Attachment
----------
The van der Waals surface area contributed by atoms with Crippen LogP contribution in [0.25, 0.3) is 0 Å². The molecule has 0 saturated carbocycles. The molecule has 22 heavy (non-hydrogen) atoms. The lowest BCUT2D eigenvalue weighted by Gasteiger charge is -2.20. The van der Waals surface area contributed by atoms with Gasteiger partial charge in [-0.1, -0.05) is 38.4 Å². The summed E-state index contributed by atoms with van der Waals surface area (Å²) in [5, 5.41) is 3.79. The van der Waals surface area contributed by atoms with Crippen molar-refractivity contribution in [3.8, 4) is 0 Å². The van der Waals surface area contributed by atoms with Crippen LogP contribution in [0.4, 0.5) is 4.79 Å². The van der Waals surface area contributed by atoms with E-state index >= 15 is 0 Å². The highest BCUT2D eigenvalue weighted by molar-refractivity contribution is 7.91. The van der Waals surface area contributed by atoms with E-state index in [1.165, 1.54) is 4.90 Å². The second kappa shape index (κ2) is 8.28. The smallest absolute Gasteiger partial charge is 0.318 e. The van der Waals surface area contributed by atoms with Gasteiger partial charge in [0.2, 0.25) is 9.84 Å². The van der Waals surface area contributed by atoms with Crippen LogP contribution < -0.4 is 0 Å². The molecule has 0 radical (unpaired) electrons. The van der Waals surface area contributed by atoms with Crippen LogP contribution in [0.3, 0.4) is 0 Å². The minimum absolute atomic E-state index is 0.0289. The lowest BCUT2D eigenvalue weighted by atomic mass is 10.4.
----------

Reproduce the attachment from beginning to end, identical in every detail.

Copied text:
The van der Waals surface area contributed by atoms with Crippen LogP contribution in [0.25, 0.3) is 0 Å². The molecule has 0 saturated carbocycles. The molecule has 22 heavy (non-hydrogen) atoms. The lowest BCUT2D eigenvalue weighted by Gasteiger charge is -2.20. The van der Waals surface area contributed by atoms with Gasteiger partial charge in [-0.1, -0.05) is 38.4 Å². The summed E-state index contributed by atoms with van der Waals surface area (Å²) in [5, 5.41) is 3.79. The van der Waals surface area contributed by atoms with Crippen molar-refractivity contribution in [3.8, 4) is 0 Å². The van der Waals surface area contributed by atoms with Crippen LogP contribution in [0.4, 0.5) is 4.79 Å². The van der Waals surface area contributed by atoms with E-state index >= 15 is 0 Å². The highest BCUT2D eigenvalue weighted by molar-refractivity contribution is 7.91. The van der Waals surface area contributed by atoms with E-state index in [1.165, 1.54) is 4.90 Å². The second kappa shape index (κ2) is 8.28. The smallest absolute Gasteiger partial charge is 0.318 e. The van der Waals surface area contributed by atoms with Gasteiger partial charge in [0.2, 0.25) is 9.84 Å². The van der Waals surface area contributed by atoms with Crippen LogP contribution < -0.4 is 0 Å². The molecule has 0 radical (unpaired) electrons. The van der Waals surface area contributed by atoms with Crippen LogP contribution in [0.3, 0.4) is 0 Å². The minimum absolute atomic E-state index is 0.0289. The lowest BCUT2D eigenvalue weighted by atomic mass is 10.4.